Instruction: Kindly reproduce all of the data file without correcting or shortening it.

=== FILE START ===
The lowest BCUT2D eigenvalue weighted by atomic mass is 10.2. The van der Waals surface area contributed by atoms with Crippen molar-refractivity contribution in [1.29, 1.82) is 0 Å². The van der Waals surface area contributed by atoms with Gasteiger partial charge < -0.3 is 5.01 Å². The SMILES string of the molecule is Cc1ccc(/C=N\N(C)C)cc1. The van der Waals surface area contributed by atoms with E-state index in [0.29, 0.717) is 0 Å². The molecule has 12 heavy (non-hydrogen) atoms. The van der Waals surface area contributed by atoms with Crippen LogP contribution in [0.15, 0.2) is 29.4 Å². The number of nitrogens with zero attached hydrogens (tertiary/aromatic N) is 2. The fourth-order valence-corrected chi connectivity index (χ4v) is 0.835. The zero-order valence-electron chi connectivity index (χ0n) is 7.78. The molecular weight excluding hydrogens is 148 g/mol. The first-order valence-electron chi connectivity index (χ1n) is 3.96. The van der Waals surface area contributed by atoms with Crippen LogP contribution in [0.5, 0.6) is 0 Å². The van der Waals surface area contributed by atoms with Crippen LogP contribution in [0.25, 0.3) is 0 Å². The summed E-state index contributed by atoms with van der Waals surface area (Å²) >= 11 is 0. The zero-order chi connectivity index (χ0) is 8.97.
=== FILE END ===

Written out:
The lowest BCUT2D eigenvalue weighted by atomic mass is 10.2. The van der Waals surface area contributed by atoms with Crippen molar-refractivity contribution in [1.29, 1.82) is 0 Å². The van der Waals surface area contributed by atoms with Gasteiger partial charge < -0.3 is 5.01 Å². The SMILES string of the molecule is Cc1ccc(/C=N\N(C)C)cc1. The van der Waals surface area contributed by atoms with E-state index in [0.29, 0.717) is 0 Å². The molecule has 12 heavy (non-hydrogen) atoms. The van der Waals surface area contributed by atoms with Crippen LogP contribution in [0.15, 0.2) is 29.4 Å². The number of nitrogens with zero attached hydrogens (tertiary/aromatic N) is 2. The fourth-order valence-corrected chi connectivity index (χ4v) is 0.835. The zero-order valence-electron chi connectivity index (χ0n) is 7.78. The molecular weight excluding hydrogens is 148 g/mol. The first-order valence-electron chi connectivity index (χ1n) is 3.96. The van der Waals surface area contributed by atoms with Crippen LogP contribution in [0.5, 0.6) is 0 Å². The van der Waals surface area contributed by atoms with Crippen LogP contribution in [0.25, 0.3) is 0 Å². The summed E-state index contributed by atoms with van der Waals surface area (Å²) >= 11 is 0. The zero-order chi connectivity index (χ0) is 8.97.